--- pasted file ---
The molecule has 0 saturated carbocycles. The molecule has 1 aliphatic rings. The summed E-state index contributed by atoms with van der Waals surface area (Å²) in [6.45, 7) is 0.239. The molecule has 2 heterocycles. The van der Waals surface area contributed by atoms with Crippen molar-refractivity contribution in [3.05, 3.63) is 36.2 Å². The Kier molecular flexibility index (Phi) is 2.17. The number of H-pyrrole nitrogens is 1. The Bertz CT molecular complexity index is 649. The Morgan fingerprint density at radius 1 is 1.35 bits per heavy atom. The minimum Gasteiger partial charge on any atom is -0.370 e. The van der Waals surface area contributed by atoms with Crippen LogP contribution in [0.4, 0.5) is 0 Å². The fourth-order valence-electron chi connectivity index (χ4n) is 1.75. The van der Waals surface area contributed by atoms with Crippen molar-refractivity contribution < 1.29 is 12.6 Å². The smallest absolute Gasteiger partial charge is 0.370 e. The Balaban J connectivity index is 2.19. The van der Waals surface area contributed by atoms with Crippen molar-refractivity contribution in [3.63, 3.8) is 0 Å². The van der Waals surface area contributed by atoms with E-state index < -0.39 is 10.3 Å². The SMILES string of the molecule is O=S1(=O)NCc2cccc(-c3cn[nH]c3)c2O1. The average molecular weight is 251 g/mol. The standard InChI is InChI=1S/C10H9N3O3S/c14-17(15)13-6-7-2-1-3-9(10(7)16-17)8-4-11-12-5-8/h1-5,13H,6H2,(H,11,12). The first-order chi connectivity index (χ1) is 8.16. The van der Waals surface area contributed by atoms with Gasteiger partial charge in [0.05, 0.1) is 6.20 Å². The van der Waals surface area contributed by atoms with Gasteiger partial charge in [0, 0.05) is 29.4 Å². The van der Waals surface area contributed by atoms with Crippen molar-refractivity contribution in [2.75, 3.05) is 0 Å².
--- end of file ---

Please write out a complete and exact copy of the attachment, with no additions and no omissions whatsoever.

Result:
The molecule has 0 saturated carbocycles. The molecule has 1 aliphatic rings. The summed E-state index contributed by atoms with van der Waals surface area (Å²) in [6.45, 7) is 0.239. The molecule has 2 heterocycles. The van der Waals surface area contributed by atoms with Crippen molar-refractivity contribution in [3.05, 3.63) is 36.2 Å². The Kier molecular flexibility index (Phi) is 2.17. The number of H-pyrrole nitrogens is 1. The Bertz CT molecular complexity index is 649. The Morgan fingerprint density at radius 1 is 1.35 bits per heavy atom. The minimum Gasteiger partial charge on any atom is -0.370 e. The van der Waals surface area contributed by atoms with Crippen LogP contribution in [0.4, 0.5) is 0 Å². The fourth-order valence-electron chi connectivity index (χ4n) is 1.75. The van der Waals surface area contributed by atoms with Crippen molar-refractivity contribution < 1.29 is 12.6 Å². The smallest absolute Gasteiger partial charge is 0.370 e. The Balaban J connectivity index is 2.19. The van der Waals surface area contributed by atoms with Crippen molar-refractivity contribution in [3.63, 3.8) is 0 Å². The van der Waals surface area contributed by atoms with E-state index < -0.39 is 10.3 Å². The SMILES string of the molecule is O=S1(=O)NCc2cccc(-c3cn[nH]c3)c2O1. The average molecular weight is 251 g/mol. The standard InChI is InChI=1S/C10H9N3O3S/c14-17(15)13-6-7-2-1-3-9(10(7)16-17)8-4-11-12-5-8/h1-5,13H,6H2,(H,11,12). The first-order chi connectivity index (χ1) is 8.16. The van der Waals surface area contributed by atoms with Gasteiger partial charge in [0.05, 0.1) is 6.20 Å². The van der Waals surface area contributed by atoms with Gasteiger partial charge in [0, 0.05) is 29.4 Å². The van der Waals surface area contributed by atoms with Crippen molar-refractivity contribution in [2.75, 3.05) is 0 Å².